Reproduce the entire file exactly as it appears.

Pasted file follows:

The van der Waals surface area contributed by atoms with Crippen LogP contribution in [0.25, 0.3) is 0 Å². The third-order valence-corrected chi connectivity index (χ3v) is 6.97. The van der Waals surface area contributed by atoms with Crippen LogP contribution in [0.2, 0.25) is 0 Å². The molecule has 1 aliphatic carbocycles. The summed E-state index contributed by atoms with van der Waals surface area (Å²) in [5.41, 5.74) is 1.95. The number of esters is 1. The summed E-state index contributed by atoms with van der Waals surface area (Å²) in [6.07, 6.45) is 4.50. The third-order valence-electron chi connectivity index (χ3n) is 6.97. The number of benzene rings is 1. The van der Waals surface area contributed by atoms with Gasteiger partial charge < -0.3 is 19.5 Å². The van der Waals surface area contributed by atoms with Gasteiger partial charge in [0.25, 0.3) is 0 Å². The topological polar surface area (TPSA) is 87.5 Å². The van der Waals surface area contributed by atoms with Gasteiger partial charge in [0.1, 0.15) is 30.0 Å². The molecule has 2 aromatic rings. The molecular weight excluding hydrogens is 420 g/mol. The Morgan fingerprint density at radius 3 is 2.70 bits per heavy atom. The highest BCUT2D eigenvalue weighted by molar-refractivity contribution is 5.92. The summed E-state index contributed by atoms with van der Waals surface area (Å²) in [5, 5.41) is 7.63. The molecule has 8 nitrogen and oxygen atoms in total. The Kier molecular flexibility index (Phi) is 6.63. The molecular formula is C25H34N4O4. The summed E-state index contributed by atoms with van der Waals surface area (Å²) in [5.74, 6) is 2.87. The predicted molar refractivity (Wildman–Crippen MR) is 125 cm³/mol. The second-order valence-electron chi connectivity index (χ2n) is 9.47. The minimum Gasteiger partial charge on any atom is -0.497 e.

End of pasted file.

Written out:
The van der Waals surface area contributed by atoms with Crippen LogP contribution in [0.25, 0.3) is 0 Å². The third-order valence-corrected chi connectivity index (χ3v) is 6.97. The van der Waals surface area contributed by atoms with Crippen LogP contribution in [0.2, 0.25) is 0 Å². The molecule has 1 aliphatic carbocycles. The summed E-state index contributed by atoms with van der Waals surface area (Å²) in [5.41, 5.74) is 1.95. The number of esters is 1. The summed E-state index contributed by atoms with van der Waals surface area (Å²) in [6.07, 6.45) is 4.50. The third-order valence-electron chi connectivity index (χ3n) is 6.97. The number of benzene rings is 1. The van der Waals surface area contributed by atoms with Gasteiger partial charge < -0.3 is 19.5 Å². The van der Waals surface area contributed by atoms with Gasteiger partial charge in [0.25, 0.3) is 0 Å². The topological polar surface area (TPSA) is 87.5 Å². The van der Waals surface area contributed by atoms with Gasteiger partial charge in [0.1, 0.15) is 30.0 Å². The molecule has 2 aromatic rings. The molecular weight excluding hydrogens is 420 g/mol. The Morgan fingerprint density at radius 3 is 2.70 bits per heavy atom. The highest BCUT2D eigenvalue weighted by molar-refractivity contribution is 5.92. The summed E-state index contributed by atoms with van der Waals surface area (Å²) in [5, 5.41) is 7.63. The molecule has 8 nitrogen and oxygen atoms in total. The Kier molecular flexibility index (Phi) is 6.63. The molecular formula is C25H34N4O4. The summed E-state index contributed by atoms with van der Waals surface area (Å²) in [5.74, 6) is 2.87. The predicted molar refractivity (Wildman–Crippen MR) is 125 cm³/mol. The second-order valence-electron chi connectivity index (χ2n) is 9.47. The minimum Gasteiger partial charge on any atom is -0.497 e.